Dog training

Training your pup to bark to go outside

Training your pup to bark to let you know they need to go outside and relieve themselves is one of the most practical and useful things you’ll teach them. And it may just prevent puddles on the floor…or worse.

Much like us, when your four-legged friend needs to go, they need to go. However, adult dogs are actually much better than most humans at ‘holding it in’. Puppies on the other hand have to relieve themselves more frequently.

As a rule of thumb, dogs can hold their urine or faeces for approximately an hour for every month of age. That is up to eight hours at around eight months old. Some fully grown dogs can last for 10 to 12 hours but they’ll probably be suffering a bit by that point.

Teaching a dog to ‘ask’ to go to the toilet is relatively easy to achieve but as with most training exercises, it requires patience, repetition and rewards.

Before you start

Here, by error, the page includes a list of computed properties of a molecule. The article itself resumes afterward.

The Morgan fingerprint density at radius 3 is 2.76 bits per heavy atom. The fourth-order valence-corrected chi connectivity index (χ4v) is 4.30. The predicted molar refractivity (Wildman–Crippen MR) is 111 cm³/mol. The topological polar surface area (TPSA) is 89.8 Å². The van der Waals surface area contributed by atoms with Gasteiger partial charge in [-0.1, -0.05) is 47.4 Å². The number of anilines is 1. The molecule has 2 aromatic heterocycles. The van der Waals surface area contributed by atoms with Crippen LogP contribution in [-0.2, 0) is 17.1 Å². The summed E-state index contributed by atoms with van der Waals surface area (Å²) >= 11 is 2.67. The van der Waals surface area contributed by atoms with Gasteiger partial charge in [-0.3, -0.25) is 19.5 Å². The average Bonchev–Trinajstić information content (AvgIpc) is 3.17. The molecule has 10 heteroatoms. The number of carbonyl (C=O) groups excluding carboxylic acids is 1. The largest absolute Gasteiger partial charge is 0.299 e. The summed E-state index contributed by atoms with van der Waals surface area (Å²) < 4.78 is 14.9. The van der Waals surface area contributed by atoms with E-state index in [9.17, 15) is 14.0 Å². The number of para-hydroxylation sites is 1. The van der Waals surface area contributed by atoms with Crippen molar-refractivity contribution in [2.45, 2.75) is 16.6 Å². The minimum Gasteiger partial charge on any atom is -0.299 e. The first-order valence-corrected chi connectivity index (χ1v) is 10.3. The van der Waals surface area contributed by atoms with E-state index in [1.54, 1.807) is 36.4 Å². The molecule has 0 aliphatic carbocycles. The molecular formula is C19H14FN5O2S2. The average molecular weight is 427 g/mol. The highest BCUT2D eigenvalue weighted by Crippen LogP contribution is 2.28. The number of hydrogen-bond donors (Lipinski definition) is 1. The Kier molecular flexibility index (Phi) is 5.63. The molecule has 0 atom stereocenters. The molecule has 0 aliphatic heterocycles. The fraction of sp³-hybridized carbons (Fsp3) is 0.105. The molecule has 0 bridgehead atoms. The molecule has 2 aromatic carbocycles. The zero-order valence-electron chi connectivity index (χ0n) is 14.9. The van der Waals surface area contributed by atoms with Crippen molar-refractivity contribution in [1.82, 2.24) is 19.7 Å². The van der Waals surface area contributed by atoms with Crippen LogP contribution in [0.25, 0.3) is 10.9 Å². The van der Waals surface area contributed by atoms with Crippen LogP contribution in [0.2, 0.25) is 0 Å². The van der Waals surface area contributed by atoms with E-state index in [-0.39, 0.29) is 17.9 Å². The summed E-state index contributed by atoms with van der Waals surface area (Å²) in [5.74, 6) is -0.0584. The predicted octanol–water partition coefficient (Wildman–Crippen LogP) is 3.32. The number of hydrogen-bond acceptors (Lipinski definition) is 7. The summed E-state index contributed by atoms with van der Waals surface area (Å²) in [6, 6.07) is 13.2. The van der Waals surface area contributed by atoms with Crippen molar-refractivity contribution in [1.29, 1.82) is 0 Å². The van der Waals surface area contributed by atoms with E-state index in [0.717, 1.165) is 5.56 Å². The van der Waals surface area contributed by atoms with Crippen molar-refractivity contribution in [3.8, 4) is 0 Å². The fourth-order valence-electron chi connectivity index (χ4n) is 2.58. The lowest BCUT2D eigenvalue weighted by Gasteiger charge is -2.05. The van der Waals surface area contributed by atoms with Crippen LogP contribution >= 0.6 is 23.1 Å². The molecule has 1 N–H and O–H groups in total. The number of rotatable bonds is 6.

This training is only suitable if you’ve already started a housebreaking programme with your puppy or dog. If your pal still isn’t sure exactly where they’re supposed to go pee or poop, then they won’t know how to ‘ask’ to get there.

Also, your dog is probably already telling you they want to go out. This could be sniffing or circling near the door, whining or pacing. Developing a regular routine for letting him or her outside whether they ‘go’ or not is also important, whether it’s ‘just in case’ or implementing a schedule they begin to stick to.

We also need to have your dog trained to bark on command when you say the correct word. This is a teaching routine in itself and one of the fundamentals for training protection dogs, guard dogs, security dogs and police dogs.

Step 1: Door + bark + reward = relieve

Now that your dog is used to the daily programme of being taken outside to relieve themselves, it’s a case of associating a behaviour – i.e. a bark – with the door opening to the outdoor space. When you are taking your dog out on its normal routine, partially open the door (to create the realisation that something else is required to get all the way out), pause by the door and issue the command word for a bark. Excitedly reward with a treat and praise.

Step 2: And repeat…

That’s it in a nutshell. It might take an adolescent or near-adult dog a week or so to learn the routine. Puppies may take a little longer. One last word – if you have a particularly excitable or energetic dog, to avoid being woken in the early hours of the morning with a bark to go out for wee, it may be best to crate them overnight.